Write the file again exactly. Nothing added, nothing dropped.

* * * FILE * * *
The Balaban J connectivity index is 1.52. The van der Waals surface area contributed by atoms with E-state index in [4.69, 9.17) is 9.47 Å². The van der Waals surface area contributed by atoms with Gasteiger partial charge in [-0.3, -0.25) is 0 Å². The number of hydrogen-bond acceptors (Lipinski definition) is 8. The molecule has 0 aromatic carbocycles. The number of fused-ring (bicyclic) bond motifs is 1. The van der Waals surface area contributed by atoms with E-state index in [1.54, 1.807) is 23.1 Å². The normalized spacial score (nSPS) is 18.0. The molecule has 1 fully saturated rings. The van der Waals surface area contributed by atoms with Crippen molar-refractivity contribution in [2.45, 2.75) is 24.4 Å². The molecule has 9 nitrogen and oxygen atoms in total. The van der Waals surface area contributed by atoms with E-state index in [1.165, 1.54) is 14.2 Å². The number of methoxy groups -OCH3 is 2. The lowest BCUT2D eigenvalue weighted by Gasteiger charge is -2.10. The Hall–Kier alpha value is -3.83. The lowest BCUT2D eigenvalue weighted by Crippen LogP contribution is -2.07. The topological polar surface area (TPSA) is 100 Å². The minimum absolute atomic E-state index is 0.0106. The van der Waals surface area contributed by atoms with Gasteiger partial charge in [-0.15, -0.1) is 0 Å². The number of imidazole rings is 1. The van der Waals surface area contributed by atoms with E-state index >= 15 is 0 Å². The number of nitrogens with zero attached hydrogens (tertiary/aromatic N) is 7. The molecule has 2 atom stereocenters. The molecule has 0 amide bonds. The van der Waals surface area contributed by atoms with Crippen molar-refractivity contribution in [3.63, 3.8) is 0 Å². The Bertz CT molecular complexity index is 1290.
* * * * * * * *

The Balaban J connectivity index is 1.52. The van der Waals surface area contributed by atoms with E-state index in [4.69, 9.17) is 9.47 Å². The van der Waals surface area contributed by atoms with Gasteiger partial charge in [-0.3, -0.25) is 0 Å². The number of hydrogen-bond acceptors (Lipinski definition) is 8. The molecule has 0 aromatic carbocycles. The number of fused-ring (bicyclic) bond motifs is 1. The van der Waals surface area contributed by atoms with E-state index in [1.54, 1.807) is 23.1 Å². The normalized spacial score (nSPS) is 18.0. The molecule has 1 fully saturated rings. The van der Waals surface area contributed by atoms with Crippen molar-refractivity contribution in [2.45, 2.75) is 24.4 Å². The molecule has 9 nitrogen and oxygen atoms in total. The van der Waals surface area contributed by atoms with E-state index in [1.165, 1.54) is 14.2 Å². The number of methoxy groups -OCH3 is 2. The lowest BCUT2D eigenvalue weighted by Gasteiger charge is -2.10. The Hall–Kier alpha value is -3.83. The lowest BCUT2D eigenvalue weighted by Crippen LogP contribution is -2.07. The topological polar surface area (TPSA) is 100 Å². The minimum absolute atomic E-state index is 0.0106. The van der Waals surface area contributed by atoms with Gasteiger partial charge in [-0.15, -0.1) is 0 Å². The number of imidazole rings is 1. The van der Waals surface area contributed by atoms with E-state index >= 15 is 0 Å². The number of nitrogens with zero attached hydrogens (tertiary/aromatic N) is 7. The molecule has 2 atom stereocenters. The molecule has 0 amide bonds. The van der Waals surface area contributed by atoms with Crippen molar-refractivity contribution in [3.63, 3.8) is 0 Å². The Bertz CT molecular complexity index is 1290.